5. Conclusions

A hard-baked Shipley 1805 positive photoresist was used as a sacrificial layer for a low-temperature (i.e., sub-180 °C) surface micromachined process. The sacrificial layer was released in a photoresist remover in an ultrasonic bath. The proposed wet-release process requires much less time than the dry-release used for cured polymers, resulting in a significant potential reduction in the fabrication cost, and allows for cured polymers to be used as structural layers. The proposed process is expected to accommodate cured polymers such as Parylene and polyimides. It is also suitable for monolithic integration above CMOS and flexible substrates. The released test structures contained a combination of ceramic structural material (i.e., SiC) and conducting metals (Ti and Al). These three layers were unaffected by the proposed release process.

Author Contributions

H.H.T. designed the fabrication process and performed the experimental testing. M.Y.E. designed the test setups and equally contributed with H.H.T. in analyzing the data. F.N. and M.N.E. supervised the work and provided expertise. All authors contributed to the writing of the paper.


The authors would like to thank Natural Sciences and Engineering Research Council (NSERC) for partial funding of this project.

Conflicts of Interest

The authors declare no conflict of interest.


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Figure 1. Top-view (left), cross section x x (middle), and 3D (right) views for the different steps of the proposed fabrication process flow: (a) depositing and patterning the lower metal (Ti); (b) spinning the sacrificial layer and defining the anchors; (c) depositing (SiC + Al) and patterning the SiC structural layer; (d) etching the upper metal (Al); (e) releasing the structure in ultrasonic bath + critical point dryer (CPD).
Figure 1. Top-view (left), cross section x x (middle), and 3D (right) views for the different steps of the proposed fabrication process flow: (a) depositing and patterning the lower metal (Ti); (b) spinning the sacrificial layer and defining the anchors; (c) depositing (SiC + Al) and patterning the SiC structural layer; (d) etching the upper metal (Al); (e) releasing the structure in ultrasonic bath + critical point dryer (CPD).
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Figure 2. Scanning electron microscope (SEM) images of fabricated and released test structures, using the complete process flow without the Ti layer: (a) clamped–clamped beams; (b) clamped–clamped beams broken due to high ultrasonic power; (c) rectangular membrane suspended by four L-shaped beams; (d) close-up of one of the membrane’s anchors.
Figure 2. Scanning electron microscope (SEM) images of fabricated and released test structures, using the complete process flow without the Ti layer: (a) clamped–clamped beams; (b) clamped–clamped beams broken due to high ultrasonic power; (c) rectangular membrane suspended by four L-shaped beams; (d) close-up of one of the membrane’s anchors.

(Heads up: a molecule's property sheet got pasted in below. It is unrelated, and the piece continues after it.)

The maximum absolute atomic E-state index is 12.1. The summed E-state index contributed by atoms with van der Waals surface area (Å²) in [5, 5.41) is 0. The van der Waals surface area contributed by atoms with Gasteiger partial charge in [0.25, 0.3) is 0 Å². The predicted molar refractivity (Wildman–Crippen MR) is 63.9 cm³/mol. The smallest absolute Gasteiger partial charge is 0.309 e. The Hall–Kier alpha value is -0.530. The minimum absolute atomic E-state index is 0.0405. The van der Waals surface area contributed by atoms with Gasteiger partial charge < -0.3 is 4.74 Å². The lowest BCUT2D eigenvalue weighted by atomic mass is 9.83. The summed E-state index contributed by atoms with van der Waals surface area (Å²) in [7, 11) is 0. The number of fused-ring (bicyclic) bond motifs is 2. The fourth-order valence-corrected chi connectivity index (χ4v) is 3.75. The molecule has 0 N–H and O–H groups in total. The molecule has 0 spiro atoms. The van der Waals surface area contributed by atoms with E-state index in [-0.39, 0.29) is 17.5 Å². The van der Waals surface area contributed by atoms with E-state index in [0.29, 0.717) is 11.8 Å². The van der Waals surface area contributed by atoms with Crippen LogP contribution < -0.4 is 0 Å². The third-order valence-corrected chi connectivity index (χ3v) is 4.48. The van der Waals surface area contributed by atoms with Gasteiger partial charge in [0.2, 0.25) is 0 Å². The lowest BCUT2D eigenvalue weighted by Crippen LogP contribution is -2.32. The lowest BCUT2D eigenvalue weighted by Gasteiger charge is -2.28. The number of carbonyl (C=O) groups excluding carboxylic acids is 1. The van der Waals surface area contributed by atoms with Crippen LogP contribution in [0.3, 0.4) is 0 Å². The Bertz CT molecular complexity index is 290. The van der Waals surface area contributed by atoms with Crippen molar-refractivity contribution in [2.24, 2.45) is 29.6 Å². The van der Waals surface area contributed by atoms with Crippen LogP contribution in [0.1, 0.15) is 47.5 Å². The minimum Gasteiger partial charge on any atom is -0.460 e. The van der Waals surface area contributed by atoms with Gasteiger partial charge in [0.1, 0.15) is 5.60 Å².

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Figure 3. SEM images of fabricated released test structures using the complete process flow: (a) top view of clamped–clamped beams; (b) side-view of clamped-clamped beams suffering residual compressive stress; (c) circular membrane suspended by four beams; (d) close-up of one of the beams.
Figure 3. SEM images of fabricated released test structures using the complete process flow: (a) top view of clamped–clamped beams; (b) side-view of clamped-clamped beams suffering residual compressive stress; (c) circular membrane suspended by four beams; (d) close-up of one of the beams.
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Table 1. Possible structural layers supported by different sacrificial layers, including that proposed in this work (bold).
Table 1. Possible structural layers supported by different sacrificial layers, including that proposed in this work (bold).
Ref.Sacrificial LayerSacrificial Layer EtchantPossible Structural Layers
[9]Poly-SiTMAH, KOHSiC, SiN
[7,9]OxideHFSiC, SiN, Poly-Si, TiN
[13]Oxide3% HF, Pad etchTi, Al
[4,10,11]Cured polymersOxygen plasmaTi, Al, SiC, SiN
[14,15]Photoresist + 115 °C hard-bakeResist remover/Acetone + CPDTi, Al, Cured polymers
This workPhotoresist + 175 °C hard-bakeResist remover + hot ultrasonic bath + CPDTi, Al, SiC, Cured polymers

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MDPI and ACS Style

Tawfik, H.H.; Elsayed, M.Y.; Nabki, F.; El-Gamal, M.N. Hard-Baked Photoresist as a Sacrificial Layer for Sub-180 °C Surface Micromachining Processes. Micromachines 2018, 9, 231.

AMA Style

Tawfik HH, Elsayed MY, Nabki F, El-Gamal MN. Hard-Baked Photoresist as a Sacrificial Layer for Sub-180 °C Surface Micromachining Processes. Micromachines. 2018; 9(5):231.

Chicago/Turabian Style

Tawfik, Hani H., Mohannad Y. Elsayed, Frederic Nabki, and Mourad N. El-Gamal. 2018. "Hard-Baked Photoresist as a Sacrificial Layer for Sub-180 °C Surface Micromachining Processes" Micromachines 9, no. 5: 231.